• Additionally, NSW museums receive substantial assistance from training provided by the PowerhouseMuseum’s Regional Outreach Program. This has several strands comprising regional internships, movableheritage fellowships, and a Professional Advice and Project Assistance program. Where site visits may provenecessary, a fee may be charged to the client, but otherwise the outreach program is free. Regional internshipscan be up to four weeks and be taken in most aspects of museum practice. Recipients work with a dedicatedmember of the Museum’s staff and each internship is individually negotiated. There are also short (usuallythree-day) courses offered on collection management, interpretation and exhibition design. A MovableHeritage Fellowship is also offered annually and provides opportunity for extensive research by a communitymuseum worker into significant objects held by a museum which can result in publication, exhibition orcreative expression such as a play.Major regional museums in New South Wales also provide significant training services. For example, atWagga, the Riverina Regional Museum (RRM), with a staff of 6.1 FTE, provides an inspiring role model forregional museum and gallery development serving as a hub for some 30 community museums. Training isdelivered via strategic projects (such as a series of significance assessment workshops) and is non-accredited.There is a flexible arrangement whereby the Museum can provide much informal training throughinternships. These can be as short as three hours and made available when people from outlying museumscome to Wagga for other purposes thus obviating the need for travel subsidy. However, stress is laid on long-term outcomes and building on-going relationships, trust and networking between museums and linkageswith other cultural organisations and projects. The RRM is supported 90% by local government and is clearlyseen as an agency that can make significant contributions to long-term social and cultural development forthe community. This is well demonstrated, for example, in projects working with Indigenous organisationsand individuals. Gaining the confidence of elders, and working on socially-based projects delivering realoutcomes in conjunction with Aboriginal agencies and in broad cultural areas is seen to be more valuablethan attempting to provide specific museum skills. The museum is thus seen as a positive force in touch withmajor social policy directions and an agency of building capacity, rather than a place apart where skills maybe taught without an immediate social context. The RRM’s services benefit from strong strategic relationshipswith other museums such as the Powerhouse in Sydney where Director Dawn Casey has taken a stronginterest in regional museum development, and with national institutions in Canberra. A representative fromthe National Museum sits on the RRM’s advisory committee.This somewhat lengthy outline of some aspects of training offered in New South Wales is offered forconsideration when planning possible development for collections sector in Western Australia. Althoughit is only a superficial and partial account of services in New South Wales, it serves to suggest that seriousconsideration should be given to the way in which training, particularly for the volunteer sector, mightbest be addressed within an overall plan for the development of the state’s many museums. It is timely inWestern Australia to address standards in museums with more precision. Whether one thinks a system toaccredit museums should, or should not, be introduced, setting standards and working towards them throughan established state-wide framework is desirable. Once in place, museums and their workers will seek thenecessary training to reach acceptable minimum standards. Delivery through nodal regions has already beenpioneered and assessed with advantageous outcomes in the Geraldton and Goldfields regions in WA andthe Riverina in NSW. Such a system has the twofold advantages of at once lifting institutional standards andproviding opportunity for targeted training that delivers outcomes where they are needed and are not hamperedby the requirements of accreditation for people who are not seeking a qualification. All of this can exist side byside with more formal pathways for professional qualifications for those who seek them. However, given thelimited employment opportunities for paid work and the availability of accredited training online or in distancelearning mode, it is unlikely in the short term that enrolments in VET training will be as numerous as they havebeen in the ECU course which was a major vehicle for skilling volunteers as well as career-seekers.P A G E 56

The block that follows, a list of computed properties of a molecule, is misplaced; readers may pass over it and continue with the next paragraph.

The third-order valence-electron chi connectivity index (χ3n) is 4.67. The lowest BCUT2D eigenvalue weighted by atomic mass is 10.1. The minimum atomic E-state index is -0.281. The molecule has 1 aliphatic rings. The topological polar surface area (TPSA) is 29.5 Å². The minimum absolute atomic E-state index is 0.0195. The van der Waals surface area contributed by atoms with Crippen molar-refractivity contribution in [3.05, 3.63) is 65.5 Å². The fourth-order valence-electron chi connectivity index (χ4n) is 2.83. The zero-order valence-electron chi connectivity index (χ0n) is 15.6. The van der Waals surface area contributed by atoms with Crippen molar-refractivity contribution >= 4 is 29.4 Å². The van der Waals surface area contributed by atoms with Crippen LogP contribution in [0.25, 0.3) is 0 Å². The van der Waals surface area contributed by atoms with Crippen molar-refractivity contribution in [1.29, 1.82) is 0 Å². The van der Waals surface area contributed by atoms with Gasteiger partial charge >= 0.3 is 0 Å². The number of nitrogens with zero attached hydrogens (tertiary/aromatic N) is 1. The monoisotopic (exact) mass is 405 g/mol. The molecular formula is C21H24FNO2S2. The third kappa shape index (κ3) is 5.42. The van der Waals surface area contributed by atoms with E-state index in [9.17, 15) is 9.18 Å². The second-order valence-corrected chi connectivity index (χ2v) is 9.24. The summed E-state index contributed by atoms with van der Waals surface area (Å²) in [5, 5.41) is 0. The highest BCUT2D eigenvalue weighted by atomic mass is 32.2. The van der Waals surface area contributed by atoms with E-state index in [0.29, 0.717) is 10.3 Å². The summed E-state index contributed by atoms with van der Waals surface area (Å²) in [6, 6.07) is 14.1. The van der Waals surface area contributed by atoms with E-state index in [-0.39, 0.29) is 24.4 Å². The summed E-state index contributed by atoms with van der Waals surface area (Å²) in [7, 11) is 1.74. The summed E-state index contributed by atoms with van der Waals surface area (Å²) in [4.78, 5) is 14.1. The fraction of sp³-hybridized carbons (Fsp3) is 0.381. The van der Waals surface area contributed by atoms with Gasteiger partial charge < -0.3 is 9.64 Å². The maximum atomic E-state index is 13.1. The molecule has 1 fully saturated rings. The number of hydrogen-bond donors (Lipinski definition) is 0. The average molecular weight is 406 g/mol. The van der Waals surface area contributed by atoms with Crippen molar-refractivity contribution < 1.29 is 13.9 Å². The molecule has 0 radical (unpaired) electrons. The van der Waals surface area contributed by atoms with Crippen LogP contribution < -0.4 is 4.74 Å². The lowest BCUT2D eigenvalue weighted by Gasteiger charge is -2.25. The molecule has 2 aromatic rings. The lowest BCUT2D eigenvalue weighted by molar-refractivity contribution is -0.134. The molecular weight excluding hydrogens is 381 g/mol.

• The Victorian Branch of Museums Australia, which accounts for one third of the national membership,remains one of the most significant in the delivery of training. In addition to talks by specialists, the Branchprovides an impressive list of regional workshops on the basic skills needed for effectively operating amuseum. These are available free to members. An “on demand” program is available for a fee to meet specialtraining requests of museums and is available regionally. Training that had been delivered free to participantsthanks to Heritage Victoria and the state government is becoming less available with the withdrawal offunding. The museum accreditation program operated by MA (Vic) since 1992 and which is supported byArts Victoria is an effective means of developing museums of a high standard and is operated at two levels;one for museums operated by volunteers and one for those with paid staff. The scheme has two full-timemanagers who oversee the two year process that results in accreditation for successful museums. Onceaccredited, there is an on-going, though less rigorous assessment requirement to ensure museums retain theiraccredited status. Participation in this program highlights the need for suitable training while the trainingoffered by MA(VIC) provides a pathway for their achievement by staff. Accreditation of museums not thefocus of this review and deserves separate consideration. However, as noted, a museum seeking accreditationneeds to have staff sufficiently trained to meet required standards, and therefore has a direct impact on thedemand for training. In Western Australia there has been something of an assumption that by trainingworkers, institutional standards will rise, and indeed there has been a significant evidence of this. In thepast, an institutional accreditation program has been thought too cumbersome and expensive to maintain.However, bearing the Victorian experience in mind, Western Australia could do well to look again at thepossibility of establishing a system of museum accreditation. Such a scheme has the advantage of assistingto place scarce developmental resources where they are likely to bear the most fruitful results. As has beenalluded to earlier in this review, over time it will become increasingly necessary to identify those museumsthat will have a major presence in the collections sector, and they will be far less in number than the present300. Accreditation could assist with this. However, past experience in WA with the Recognition Program,the (now possibly out-dated) thesis on the subject by Sarah Murphy (1992), 9. and the on-going demands ofservicing such a scheme suggest a cautious approach to its introduction.Currently, Museums Australia (Vic) also offers regional workshops aimed at raising standards of performanceof staff in targeted aspects of work in small museums. One series is concerned with cataloguing where allattendees are required to follow the training by applying what they have learned to a number of collectionitems, cataloguing them to an suitable standard. A parallel workshop is offered on empowering participantsto employ new technologies in small museums. Although not accredited training, these initiatives ensure thatthe individuals benefitting from them can (and indeed are obliged to) contribute to improve standards in theirmuseums, thus enhancing their accredited institutional status. A separate program provides opportunities forattendees to gain accreditation for skills learned for those seeking formal recognition of achievement.In South Australia, History SA is the major body concerned with development of the small museum sector.Its Community History Program (CHP) offers advice, assistance and formal training for all aspects ofcollection management, museum management, preventative conservation, planning/strategy, interpretationand exhibition development. Within this overarching program is a standards program, aligned with theNational standards for Australian museums and keeping places that is a registration and accreditationprogram for community museums. Currently there are 61 museums involved in this program. Formalmonitoring of participating occurs every five years when they are reassessed against the standards. Onceaccredited, on-going assessment is less formal relying on field visits and working with museums as theyprepare for, or implement, programs through the annual CHP grant round. The CHP has a modest grantto service its fieldwork and this is supplemented by funds, when successfully applied for, through otherprograms such as the Regional Preservation Fund or the Community History Grants program. History9. Murphy, S.T., 1992. An accreditation scheme for museums in Western Australia. M.Litt. dissertation, James Cook University. P A G E 57